By MYRON LOVE
Edith Kimelman, whom I have known for many years, exudes elegance and confidence. Beneath the surface though, this child survivor of the Holocaust – in common with most Holocaust survivors – will tell you she continues to bear the scars of the trauma that she went through. And, as with many of her fellow survivors, she came here with nothing and built a life for herself as a wife, mother, grandmother, scholar and educator.
In recent years, Kimelman has devoted much of her time to Holocaust education, sharing her story with many high school students in and around Winnipeg in an effort to inspire young people to eschew prejudice and hate and work for the betterment of society. In 2016, she was one of those featured in filmmakers Yolanda Papini Pollock and Erol Meryl’s “Never Again: A Broken Promise” – a documentary on genocide.
On Thursday, March 12, Kimelman told her story to her largest audience yet – 1,350 high school students from 27 Manitoba schools who were in attendance at the University of Winnipeg’s Duckworth Centre for the 19th annual Holocaust and Human Rights Symposium presented by the Jewish Heritage Centre of Western Canada.
Kimelman and Indigenous leader, acclaimed author, and Indian Residential School survivor Theodore Fontaine were the two keynote speakers for the day, with Kimelman speaking in the morning and Fontaine in the afternoon session.
The symposium began with remarks from Dr. Annette Trimbee, President and Vice-Chancellor of the University of Winnipeg. She noted that pre-war Germany society was not much different from our own society today. “Minority communities in many countries are still being marginalized and abused,” she pointed out.
Trimbee quoted the late Simon Wiesenthal, who said that “for evil to flourish, it only requires good men to do nothing”.
She also spoke of the importance of education in making the world a better place.
In introducing Edith Kimelman, Belle Jarniewski began by putting the Holocaust into graphic context. The executive director of the Jewish Heritage Centre of Western Canada and director of the Freeman Family Foundation Holocaust Education Centre noted that, along with death camps, the Nazis built tens of thousands more slave labour camps, transit camps and ghettos throughout Nazi-occupied Europe.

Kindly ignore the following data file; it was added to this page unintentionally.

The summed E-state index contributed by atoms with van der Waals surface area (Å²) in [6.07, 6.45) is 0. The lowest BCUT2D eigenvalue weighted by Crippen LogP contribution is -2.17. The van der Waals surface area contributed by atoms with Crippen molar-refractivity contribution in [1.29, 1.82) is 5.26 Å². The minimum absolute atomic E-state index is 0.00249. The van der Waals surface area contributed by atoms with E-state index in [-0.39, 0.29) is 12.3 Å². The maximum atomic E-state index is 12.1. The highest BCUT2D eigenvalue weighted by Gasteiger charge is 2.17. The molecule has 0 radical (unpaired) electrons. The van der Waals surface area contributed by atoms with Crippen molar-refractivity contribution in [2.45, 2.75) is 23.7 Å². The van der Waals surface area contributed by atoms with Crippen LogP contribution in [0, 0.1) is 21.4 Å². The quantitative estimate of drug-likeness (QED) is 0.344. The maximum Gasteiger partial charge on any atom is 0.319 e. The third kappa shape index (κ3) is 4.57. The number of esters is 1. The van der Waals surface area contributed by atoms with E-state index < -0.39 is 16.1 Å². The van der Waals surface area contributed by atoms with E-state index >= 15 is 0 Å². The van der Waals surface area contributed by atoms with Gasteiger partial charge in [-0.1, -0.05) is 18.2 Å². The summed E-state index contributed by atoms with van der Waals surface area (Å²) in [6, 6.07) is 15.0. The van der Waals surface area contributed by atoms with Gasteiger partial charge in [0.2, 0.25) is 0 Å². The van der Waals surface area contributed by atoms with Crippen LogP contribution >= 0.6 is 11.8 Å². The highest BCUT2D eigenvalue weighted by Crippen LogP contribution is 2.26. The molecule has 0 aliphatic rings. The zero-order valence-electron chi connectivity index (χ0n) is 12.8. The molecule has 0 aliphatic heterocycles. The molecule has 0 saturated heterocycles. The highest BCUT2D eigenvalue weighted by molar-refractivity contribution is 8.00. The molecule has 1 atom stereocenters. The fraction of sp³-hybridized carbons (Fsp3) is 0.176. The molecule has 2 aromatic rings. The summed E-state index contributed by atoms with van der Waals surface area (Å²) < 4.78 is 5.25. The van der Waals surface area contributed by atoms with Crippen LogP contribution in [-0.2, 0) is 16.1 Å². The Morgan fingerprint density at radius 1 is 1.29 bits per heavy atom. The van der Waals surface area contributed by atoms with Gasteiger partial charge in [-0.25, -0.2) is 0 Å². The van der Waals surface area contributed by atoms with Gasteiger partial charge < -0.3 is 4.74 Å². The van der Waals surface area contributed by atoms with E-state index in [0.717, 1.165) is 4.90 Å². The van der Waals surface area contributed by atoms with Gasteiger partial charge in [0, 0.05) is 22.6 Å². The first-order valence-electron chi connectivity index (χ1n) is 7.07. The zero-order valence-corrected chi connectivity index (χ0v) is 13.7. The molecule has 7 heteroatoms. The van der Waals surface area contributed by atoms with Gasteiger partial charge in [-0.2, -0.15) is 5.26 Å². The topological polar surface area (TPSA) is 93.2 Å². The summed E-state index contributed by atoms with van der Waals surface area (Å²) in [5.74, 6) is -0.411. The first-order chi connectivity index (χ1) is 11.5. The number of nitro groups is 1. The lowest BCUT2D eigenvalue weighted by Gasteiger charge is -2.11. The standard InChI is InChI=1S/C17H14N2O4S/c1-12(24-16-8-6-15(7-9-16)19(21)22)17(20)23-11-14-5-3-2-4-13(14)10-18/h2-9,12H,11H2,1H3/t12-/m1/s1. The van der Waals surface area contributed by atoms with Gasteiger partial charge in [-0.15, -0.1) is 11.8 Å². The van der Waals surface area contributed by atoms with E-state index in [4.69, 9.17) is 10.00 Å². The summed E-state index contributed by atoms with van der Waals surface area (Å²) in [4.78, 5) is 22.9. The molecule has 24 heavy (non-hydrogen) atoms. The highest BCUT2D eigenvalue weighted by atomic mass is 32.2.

In addition to the more than three million Jews murdered in the death camps – as well as millions more Roma, Jehovah’s Witnesses, political prisoners and others deemed “undesirable”, 1.4 million more Jews in Eastern Europe were murdered by the Einsatzgruppen in mass shootings.
Jarniewski also spoke of Canada’s sorry record of residential schools as well as the worrying explosion in recent years of antisemitism, racism, and anti-immigrant sentiment in many countries. “There are at least 100 active white supremacist hate groups in Canada alone”, she added, noting that many espouse neo-Nazi ideology.
Jarniewski urged the students at the symposium to add their voices to the fight against hate. “Together, we can make a difference,” she said.
Kimelman began her remarks with a paraphrase from the great Israeli statesman Abba Eban, who described the Holocaust as one of the greatest crises in the history of Western civilization – with the Jews at the centre of it: “Antisemitism is the most violent hatred,” she observed. “I have carried the trauma of what we went through all of my life. I was robbed of my childhood but still managed to find a spark from the ashes from which I was able to build a new life in a new country.”
She described her early years as a happy time, doted on by loving parents in a small, community in Ukraine, where her best friend was a non-Jewish little girl next door. Life as the six-year-old Edith knew it came to an end in June 1941, when the Nazis arrived. Her family’s home was ransacked by the neighbours and almost everything was taken.
“I saw my best friend wearing my best clothes,” she recalled. “My friends shunned me. I sensed that something was wrong, but I didn’t know what it was. I thought that I must have done something wrong.”